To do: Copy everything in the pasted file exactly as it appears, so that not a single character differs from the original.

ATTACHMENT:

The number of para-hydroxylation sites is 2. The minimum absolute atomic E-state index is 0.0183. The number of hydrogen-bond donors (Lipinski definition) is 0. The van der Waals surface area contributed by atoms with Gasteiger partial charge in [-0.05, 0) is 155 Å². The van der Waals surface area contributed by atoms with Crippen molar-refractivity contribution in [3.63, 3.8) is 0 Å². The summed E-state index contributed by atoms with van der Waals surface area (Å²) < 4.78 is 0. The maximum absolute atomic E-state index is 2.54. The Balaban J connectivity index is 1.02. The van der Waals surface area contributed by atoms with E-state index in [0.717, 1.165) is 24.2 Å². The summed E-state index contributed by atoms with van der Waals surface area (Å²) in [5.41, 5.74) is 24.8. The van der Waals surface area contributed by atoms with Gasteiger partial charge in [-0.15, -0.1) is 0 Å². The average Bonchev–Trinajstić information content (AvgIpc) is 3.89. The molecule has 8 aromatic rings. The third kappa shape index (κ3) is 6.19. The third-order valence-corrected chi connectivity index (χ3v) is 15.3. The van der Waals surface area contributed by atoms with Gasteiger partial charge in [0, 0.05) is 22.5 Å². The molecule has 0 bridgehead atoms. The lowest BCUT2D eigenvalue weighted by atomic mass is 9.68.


The number of para-hydroxylation sites is 2. The minimum absolute atomic E-state index is 0.0183. The number of hydrogen-bond donors (Lipinski definition) is 0. The van der Waals surface area contributed by atoms with Gasteiger partial charge in [-0.05, 0) is 155 Å². The van der Waals surface area contributed by atoms with Crippen molar-refractivity contribution in [3.63, 3.8) is 0 Å². The summed E-state index contributed by atoms with van der Waals surface area (Å²) < 4.78 is 0. The maximum absolute atomic E-state index is 2.54. The Balaban J connectivity index is 1.02. The van der Waals surface area contributed by atoms with E-state index in [0.717, 1.165) is 24.2 Å². The summed E-state index contributed by atoms with van der Waals surface area (Å²) in [5.41, 5.74) is 24.8. The van der Waals surface area contributed by atoms with Gasteiger partial charge in [-0.15, -0.1) is 0 Å². The average Bonchev–Trinajstić information content (AvgIpc) is 3.89. The molecule has 8 aromatic rings. The third kappa shape index (κ3) is 6.19. The third-order valence-corrected chi connectivity index (χ3v) is 15.3. The van der Waals surface area contributed by atoms with Gasteiger partial charge in [0, 0.05) is 22.5 Å². The molecule has 0 bridgehead atoms. The lowest BCUT2D eigenvalue weighted by atomic mass is 9.68.